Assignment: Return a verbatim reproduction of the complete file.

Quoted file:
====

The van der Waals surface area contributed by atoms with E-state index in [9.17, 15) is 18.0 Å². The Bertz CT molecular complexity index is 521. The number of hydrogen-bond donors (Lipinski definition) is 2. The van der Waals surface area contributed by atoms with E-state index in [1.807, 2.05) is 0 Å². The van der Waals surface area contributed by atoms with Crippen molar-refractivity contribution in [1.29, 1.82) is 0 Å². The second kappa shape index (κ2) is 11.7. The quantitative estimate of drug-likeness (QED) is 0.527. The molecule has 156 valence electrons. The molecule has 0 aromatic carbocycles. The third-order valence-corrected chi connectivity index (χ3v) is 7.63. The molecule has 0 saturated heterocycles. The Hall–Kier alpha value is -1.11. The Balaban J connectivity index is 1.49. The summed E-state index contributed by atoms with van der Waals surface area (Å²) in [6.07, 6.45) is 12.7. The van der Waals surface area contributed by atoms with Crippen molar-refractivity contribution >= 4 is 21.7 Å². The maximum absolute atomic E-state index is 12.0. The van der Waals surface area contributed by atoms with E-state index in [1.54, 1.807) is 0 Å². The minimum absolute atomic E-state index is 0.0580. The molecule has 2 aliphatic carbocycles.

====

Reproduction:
The van der Waals surface area contributed by atoms with E-state index in [9.17, 15) is 18.0 Å². The Bertz CT molecular complexity index is 521. The number of hydrogen-bond donors (Lipinski definition) is 2. The van der Waals surface area contributed by atoms with E-state index in [1.807, 2.05) is 0 Å². The van der Waals surface area contributed by atoms with Crippen molar-refractivity contribution in [1.29, 1.82) is 0 Å². The second kappa shape index (κ2) is 11.7. The quantitative estimate of drug-likeness (QED) is 0.527. The molecule has 156 valence electrons. The molecule has 0 aromatic carbocycles. The third-order valence-corrected chi connectivity index (χ3v) is 7.63. The molecule has 0 saturated heterocycles. The Hall–Kier alpha value is -1.11. The Balaban J connectivity index is 1.49. The summed E-state index contributed by atoms with van der Waals surface area (Å²) in [6.07, 6.45) is 12.7. The van der Waals surface area contributed by atoms with Crippen molar-refractivity contribution >= 4 is 21.7 Å². The maximum absolute atomic E-state index is 12.0. The van der Waals surface area contributed by atoms with E-state index in [1.54, 1.807) is 0 Å². The minimum absolute atomic E-state index is 0.0580. The molecule has 2 aliphatic carbocycles.